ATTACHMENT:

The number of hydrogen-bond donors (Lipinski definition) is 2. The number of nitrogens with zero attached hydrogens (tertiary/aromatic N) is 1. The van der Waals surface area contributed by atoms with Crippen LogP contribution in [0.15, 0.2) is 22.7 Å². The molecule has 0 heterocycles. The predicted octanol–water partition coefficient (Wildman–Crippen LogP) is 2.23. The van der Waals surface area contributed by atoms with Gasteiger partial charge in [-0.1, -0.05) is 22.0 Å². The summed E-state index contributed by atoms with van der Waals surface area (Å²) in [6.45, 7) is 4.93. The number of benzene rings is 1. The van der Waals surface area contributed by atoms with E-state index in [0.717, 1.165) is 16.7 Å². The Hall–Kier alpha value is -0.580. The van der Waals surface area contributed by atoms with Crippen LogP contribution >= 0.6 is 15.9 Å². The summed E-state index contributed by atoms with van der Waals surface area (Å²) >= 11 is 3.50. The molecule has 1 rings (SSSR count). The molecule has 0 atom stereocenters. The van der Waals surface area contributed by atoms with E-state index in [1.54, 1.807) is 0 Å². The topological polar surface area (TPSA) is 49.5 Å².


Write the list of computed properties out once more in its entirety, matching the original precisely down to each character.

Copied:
The number of hydrogen-bond donors (Lipinski definition) is 2. The number of nitrogens with zero attached hydrogens (tertiary/aromatic N) is 1. The van der Waals surface area contributed by atoms with Crippen LogP contribution in [0.15, 0.2) is 22.7 Å². The molecule has 0 heterocycles. The predicted octanol–water partition coefficient (Wildman–Crippen LogP) is 2.23. The van der Waals surface area contributed by atoms with Gasteiger partial charge in [-0.1, -0.05) is 22.0 Å². The summed E-state index contributed by atoms with van der Waals surface area (Å²) in [6.45, 7) is 4.93. The number of benzene rings is 1. The van der Waals surface area contributed by atoms with E-state index in [0.717, 1.165) is 16.7 Å². The Hall–Kier alpha value is -0.580. The van der Waals surface area contributed by atoms with Crippen LogP contribution >= 0.6 is 15.9 Å². The summed E-state index contributed by atoms with van der Waals surface area (Å²) >= 11 is 3.50. The molecule has 1 rings (SSSR count). The molecule has 0 atom stereocenters. The van der Waals surface area contributed by atoms with E-state index in [1.54, 1.807) is 0 Å². The topological polar surface area (TPSA) is 49.5 Å².